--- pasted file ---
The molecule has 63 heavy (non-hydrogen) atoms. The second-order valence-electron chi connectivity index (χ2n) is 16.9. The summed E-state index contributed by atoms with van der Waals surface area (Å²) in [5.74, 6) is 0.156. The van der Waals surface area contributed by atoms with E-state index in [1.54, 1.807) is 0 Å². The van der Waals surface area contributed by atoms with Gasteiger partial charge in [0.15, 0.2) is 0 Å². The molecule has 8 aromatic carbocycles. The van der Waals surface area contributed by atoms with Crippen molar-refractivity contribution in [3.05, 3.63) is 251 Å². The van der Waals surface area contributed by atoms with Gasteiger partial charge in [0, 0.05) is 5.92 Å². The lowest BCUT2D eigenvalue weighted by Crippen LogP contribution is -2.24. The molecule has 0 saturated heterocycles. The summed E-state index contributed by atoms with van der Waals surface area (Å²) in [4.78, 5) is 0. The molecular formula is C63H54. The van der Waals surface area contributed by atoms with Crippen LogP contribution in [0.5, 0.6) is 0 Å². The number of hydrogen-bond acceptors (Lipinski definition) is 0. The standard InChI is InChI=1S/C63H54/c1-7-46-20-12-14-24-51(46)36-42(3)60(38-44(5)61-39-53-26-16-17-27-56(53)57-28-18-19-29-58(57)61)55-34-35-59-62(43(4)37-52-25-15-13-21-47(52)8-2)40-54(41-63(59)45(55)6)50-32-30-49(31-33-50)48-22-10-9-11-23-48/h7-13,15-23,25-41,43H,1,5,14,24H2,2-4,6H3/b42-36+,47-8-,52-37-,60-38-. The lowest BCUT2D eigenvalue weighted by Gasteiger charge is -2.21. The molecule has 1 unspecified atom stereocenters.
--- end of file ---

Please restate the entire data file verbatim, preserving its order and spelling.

The molecule has 63 heavy (non-hydrogen) atoms. The second-order valence-electron chi connectivity index (χ2n) is 16.9. The summed E-state index contributed by atoms with van der Waals surface area (Å²) in [5.74, 6) is 0.156. The van der Waals surface area contributed by atoms with E-state index in [1.54, 1.807) is 0 Å². The van der Waals surface area contributed by atoms with Gasteiger partial charge in [0.15, 0.2) is 0 Å². The molecule has 8 aromatic carbocycles. The van der Waals surface area contributed by atoms with Crippen molar-refractivity contribution in [3.05, 3.63) is 251 Å². The van der Waals surface area contributed by atoms with Gasteiger partial charge in [0, 0.05) is 5.92 Å². The lowest BCUT2D eigenvalue weighted by Crippen LogP contribution is -2.24. The molecule has 0 saturated heterocycles. The summed E-state index contributed by atoms with van der Waals surface area (Å²) in [4.78, 5) is 0. The molecular formula is C63H54. The van der Waals surface area contributed by atoms with Crippen LogP contribution in [0.5, 0.6) is 0 Å². The number of hydrogen-bond acceptors (Lipinski definition) is 0. The standard InChI is InChI=1S/C63H54/c1-7-46-20-12-14-24-51(46)36-42(3)60(38-44(5)61-39-53-26-16-17-27-56(53)57-28-18-19-29-58(57)61)55-34-35-59-62(43(4)37-52-25-15-13-21-47(52)8-2)40-54(41-63(59)45(55)6)50-32-30-49(31-33-50)48-22-10-9-11-23-48/h7-13,15-23,25-41,43H,1,5,14,24H2,2-4,6H3/b42-36+,47-8-,52-37-,60-38-. The lowest BCUT2D eigenvalue weighted by Gasteiger charge is -2.21. The molecule has 1 unspecified atom stereocenters.